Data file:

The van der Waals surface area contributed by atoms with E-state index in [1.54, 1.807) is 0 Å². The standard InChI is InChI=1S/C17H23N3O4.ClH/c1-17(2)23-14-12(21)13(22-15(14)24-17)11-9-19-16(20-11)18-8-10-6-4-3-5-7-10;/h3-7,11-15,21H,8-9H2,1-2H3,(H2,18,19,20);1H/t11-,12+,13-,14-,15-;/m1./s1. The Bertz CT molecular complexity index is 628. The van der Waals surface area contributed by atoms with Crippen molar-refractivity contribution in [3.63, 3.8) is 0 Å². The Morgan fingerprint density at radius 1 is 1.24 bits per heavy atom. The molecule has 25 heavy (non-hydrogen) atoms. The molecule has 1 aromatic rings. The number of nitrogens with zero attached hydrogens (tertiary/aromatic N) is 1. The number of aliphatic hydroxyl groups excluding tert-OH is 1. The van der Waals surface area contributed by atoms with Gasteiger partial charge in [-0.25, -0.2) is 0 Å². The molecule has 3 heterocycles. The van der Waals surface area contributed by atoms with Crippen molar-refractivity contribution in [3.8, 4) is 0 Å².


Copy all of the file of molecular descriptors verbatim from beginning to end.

The van der Waals surface area contributed by atoms with E-state index in [1.54, 1.807) is 0 Å². The standard InChI is InChI=1S/C17H23N3O4.ClH/c1-17(2)23-14-12(21)13(22-15(14)24-17)11-9-19-16(20-11)18-8-10-6-4-3-5-7-10;/h3-7,11-15,21H,8-9H2,1-2H3,(H2,18,19,20);1H/t11-,12+,13-,14-,15-;/m1./s1. The Bertz CT molecular complexity index is 628. The van der Waals surface area contributed by atoms with Crippen molar-refractivity contribution in [3.63, 3.8) is 0 Å². The Morgan fingerprint density at radius 1 is 1.24 bits per heavy atom. The molecule has 25 heavy (non-hydrogen) atoms. The molecule has 1 aromatic rings. The number of nitrogens with zero attached hydrogens (tertiary/aromatic N) is 1. The number of aliphatic hydroxyl groups excluding tert-OH is 1. The van der Waals surface area contributed by atoms with Gasteiger partial charge in [-0.25, -0.2) is 0 Å². The molecule has 3 heterocycles. The van der Waals surface area contributed by atoms with Crippen molar-refractivity contribution in [3.8, 4) is 0 Å².